In any case, regardless of how justified it might seem, I'm not convinced that ditching the Saturn the way they did actually benefited Sega financially to any great degree. They killed the Saturn and lost a bunch of money. How is everyone so sure that his actions eased Sega's losses rather than exacerbating them? It's entirely possible that the whole ordeal in sum cost the company more money than it saved. We'll likely never really know. I do think it's somewhat telling that he decided immediately upon joining Sega that the Saturn needed to be killed. Like he didn't do any real analysis, it was just a gut decision. He doesn't talk about working with an auditor or consulting firm, looking at financial projections, running models on different possible courses of action, etc.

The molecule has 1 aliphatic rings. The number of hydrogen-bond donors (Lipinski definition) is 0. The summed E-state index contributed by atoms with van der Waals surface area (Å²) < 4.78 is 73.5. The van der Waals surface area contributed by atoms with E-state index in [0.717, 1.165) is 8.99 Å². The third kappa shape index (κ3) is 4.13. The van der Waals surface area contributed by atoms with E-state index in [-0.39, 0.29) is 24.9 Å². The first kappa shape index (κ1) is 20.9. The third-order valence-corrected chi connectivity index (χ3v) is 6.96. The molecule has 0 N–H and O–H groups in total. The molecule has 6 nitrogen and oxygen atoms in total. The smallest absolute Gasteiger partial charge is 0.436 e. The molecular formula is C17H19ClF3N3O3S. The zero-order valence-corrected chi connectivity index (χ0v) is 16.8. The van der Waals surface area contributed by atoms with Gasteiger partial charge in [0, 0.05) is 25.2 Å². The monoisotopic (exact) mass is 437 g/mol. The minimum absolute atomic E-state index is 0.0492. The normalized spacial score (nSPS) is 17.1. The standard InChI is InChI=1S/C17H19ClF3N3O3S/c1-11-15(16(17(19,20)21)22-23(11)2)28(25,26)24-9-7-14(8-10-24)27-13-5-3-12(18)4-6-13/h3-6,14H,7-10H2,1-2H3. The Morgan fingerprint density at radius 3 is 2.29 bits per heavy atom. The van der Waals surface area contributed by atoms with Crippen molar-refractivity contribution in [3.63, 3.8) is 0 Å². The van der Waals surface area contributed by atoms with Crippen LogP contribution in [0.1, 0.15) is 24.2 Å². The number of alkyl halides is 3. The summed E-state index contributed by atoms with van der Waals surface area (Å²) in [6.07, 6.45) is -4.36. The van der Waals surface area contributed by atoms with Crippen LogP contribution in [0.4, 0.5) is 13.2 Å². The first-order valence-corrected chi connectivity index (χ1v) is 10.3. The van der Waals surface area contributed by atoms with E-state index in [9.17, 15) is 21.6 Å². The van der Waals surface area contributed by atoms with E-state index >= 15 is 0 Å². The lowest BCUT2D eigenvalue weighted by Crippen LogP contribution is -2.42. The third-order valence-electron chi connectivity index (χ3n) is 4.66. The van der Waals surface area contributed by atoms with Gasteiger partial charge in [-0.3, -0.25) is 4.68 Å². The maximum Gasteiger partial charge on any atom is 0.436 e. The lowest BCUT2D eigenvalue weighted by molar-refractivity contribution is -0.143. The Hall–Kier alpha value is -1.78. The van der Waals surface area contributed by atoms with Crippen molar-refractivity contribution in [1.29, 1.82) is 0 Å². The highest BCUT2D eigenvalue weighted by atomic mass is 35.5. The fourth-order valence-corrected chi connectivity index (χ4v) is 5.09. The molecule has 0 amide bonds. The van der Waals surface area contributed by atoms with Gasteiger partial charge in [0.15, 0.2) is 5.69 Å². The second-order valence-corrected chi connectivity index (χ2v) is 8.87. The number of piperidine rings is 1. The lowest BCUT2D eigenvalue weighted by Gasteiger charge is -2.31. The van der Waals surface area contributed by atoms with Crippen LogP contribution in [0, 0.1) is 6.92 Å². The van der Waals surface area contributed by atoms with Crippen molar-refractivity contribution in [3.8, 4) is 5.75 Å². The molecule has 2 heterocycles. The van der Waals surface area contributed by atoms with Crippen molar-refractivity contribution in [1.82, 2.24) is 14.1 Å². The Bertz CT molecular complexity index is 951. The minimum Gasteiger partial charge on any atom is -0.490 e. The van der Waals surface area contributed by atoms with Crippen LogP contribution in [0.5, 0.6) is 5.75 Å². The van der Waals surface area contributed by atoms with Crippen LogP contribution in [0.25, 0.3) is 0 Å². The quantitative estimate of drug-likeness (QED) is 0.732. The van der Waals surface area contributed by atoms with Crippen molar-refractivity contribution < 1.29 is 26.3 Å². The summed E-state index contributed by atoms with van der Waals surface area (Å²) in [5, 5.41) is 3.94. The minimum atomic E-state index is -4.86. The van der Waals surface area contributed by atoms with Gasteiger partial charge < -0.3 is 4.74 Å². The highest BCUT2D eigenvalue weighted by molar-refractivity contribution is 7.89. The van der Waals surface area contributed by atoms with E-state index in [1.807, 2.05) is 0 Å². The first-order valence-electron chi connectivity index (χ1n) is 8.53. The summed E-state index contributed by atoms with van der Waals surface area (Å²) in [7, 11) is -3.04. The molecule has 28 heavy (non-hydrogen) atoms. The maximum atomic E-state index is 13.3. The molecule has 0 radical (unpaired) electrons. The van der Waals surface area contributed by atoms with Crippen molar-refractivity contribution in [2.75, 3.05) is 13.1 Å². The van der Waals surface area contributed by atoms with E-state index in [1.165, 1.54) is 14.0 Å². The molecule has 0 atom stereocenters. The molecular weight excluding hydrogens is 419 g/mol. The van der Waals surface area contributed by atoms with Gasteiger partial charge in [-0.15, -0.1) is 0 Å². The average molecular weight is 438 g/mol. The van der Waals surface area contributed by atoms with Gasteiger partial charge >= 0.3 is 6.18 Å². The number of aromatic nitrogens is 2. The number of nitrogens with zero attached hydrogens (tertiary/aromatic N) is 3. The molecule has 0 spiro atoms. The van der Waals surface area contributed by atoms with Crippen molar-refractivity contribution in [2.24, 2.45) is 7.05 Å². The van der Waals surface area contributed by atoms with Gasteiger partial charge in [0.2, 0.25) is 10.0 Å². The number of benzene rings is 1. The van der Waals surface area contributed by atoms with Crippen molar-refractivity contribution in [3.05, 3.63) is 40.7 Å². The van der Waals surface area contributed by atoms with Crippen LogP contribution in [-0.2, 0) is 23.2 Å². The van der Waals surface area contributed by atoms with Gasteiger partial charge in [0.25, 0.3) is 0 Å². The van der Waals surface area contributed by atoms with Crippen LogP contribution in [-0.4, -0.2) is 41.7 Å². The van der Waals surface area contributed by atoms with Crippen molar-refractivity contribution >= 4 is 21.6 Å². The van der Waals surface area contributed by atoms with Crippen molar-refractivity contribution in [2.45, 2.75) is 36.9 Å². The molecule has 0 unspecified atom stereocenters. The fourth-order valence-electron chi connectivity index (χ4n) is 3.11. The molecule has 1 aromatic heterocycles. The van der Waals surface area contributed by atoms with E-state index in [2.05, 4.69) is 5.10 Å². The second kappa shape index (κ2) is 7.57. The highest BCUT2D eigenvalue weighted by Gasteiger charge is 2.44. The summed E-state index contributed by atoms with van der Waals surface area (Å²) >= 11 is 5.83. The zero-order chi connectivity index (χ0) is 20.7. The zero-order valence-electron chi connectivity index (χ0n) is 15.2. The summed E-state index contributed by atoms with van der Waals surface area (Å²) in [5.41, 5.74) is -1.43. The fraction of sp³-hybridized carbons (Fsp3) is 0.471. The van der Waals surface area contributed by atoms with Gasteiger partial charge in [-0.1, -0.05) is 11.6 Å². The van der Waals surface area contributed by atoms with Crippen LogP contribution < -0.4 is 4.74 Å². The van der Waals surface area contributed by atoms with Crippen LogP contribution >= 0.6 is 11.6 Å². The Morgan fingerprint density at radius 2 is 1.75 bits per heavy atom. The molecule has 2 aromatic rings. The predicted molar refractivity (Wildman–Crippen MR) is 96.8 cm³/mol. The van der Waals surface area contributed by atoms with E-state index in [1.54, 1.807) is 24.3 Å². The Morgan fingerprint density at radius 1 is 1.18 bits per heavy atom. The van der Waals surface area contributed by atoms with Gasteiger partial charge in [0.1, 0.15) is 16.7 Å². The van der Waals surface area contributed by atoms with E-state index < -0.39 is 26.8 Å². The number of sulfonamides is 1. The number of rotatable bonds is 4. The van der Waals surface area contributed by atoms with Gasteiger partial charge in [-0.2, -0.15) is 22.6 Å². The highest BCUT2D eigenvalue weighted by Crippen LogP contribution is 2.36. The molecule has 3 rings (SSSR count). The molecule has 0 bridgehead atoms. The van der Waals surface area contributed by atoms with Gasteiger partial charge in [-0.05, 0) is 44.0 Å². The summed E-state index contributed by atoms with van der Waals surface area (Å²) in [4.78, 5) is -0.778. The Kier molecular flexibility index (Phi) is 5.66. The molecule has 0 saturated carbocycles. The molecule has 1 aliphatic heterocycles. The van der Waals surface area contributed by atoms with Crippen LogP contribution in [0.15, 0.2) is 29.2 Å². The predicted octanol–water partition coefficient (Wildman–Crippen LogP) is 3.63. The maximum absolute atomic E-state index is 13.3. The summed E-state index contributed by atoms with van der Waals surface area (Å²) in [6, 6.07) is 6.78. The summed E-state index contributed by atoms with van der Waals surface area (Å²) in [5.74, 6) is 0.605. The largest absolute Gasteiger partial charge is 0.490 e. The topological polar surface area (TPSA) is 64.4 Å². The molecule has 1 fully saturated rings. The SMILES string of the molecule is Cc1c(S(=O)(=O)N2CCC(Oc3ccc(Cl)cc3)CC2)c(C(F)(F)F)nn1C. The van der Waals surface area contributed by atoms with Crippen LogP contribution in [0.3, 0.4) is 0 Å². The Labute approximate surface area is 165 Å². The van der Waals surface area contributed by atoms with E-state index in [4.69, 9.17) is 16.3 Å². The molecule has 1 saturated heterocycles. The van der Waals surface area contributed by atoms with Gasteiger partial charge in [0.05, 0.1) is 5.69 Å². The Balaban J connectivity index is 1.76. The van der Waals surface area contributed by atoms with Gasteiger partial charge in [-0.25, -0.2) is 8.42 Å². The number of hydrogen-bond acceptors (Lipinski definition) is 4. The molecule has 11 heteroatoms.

That also means that he personally decided it in July 1996 (when he joined the company as a VP) though he wasn't actually in charge until March 1997. During the intervening period, the Saturn sold 500,000 units in one month and 1 million units in under six months. Those numbers aren't exactly impressive but they're substantially better than both before and after. Did Bernie make a fresh appraisal when he took the reins? Or did just have his mind made up back in the summer and nothing short of a miracle could've swayed him? It also really sounds like if Bernie had been put in charge right away, the Saturn wouldn't have sold those numbers and it would be an even bigger (and shorter-lived) failure. It would be reasonable to conclude that the Saturn would've been less of a failure without Bernie. Or even if he had been kept in the VP position for another year.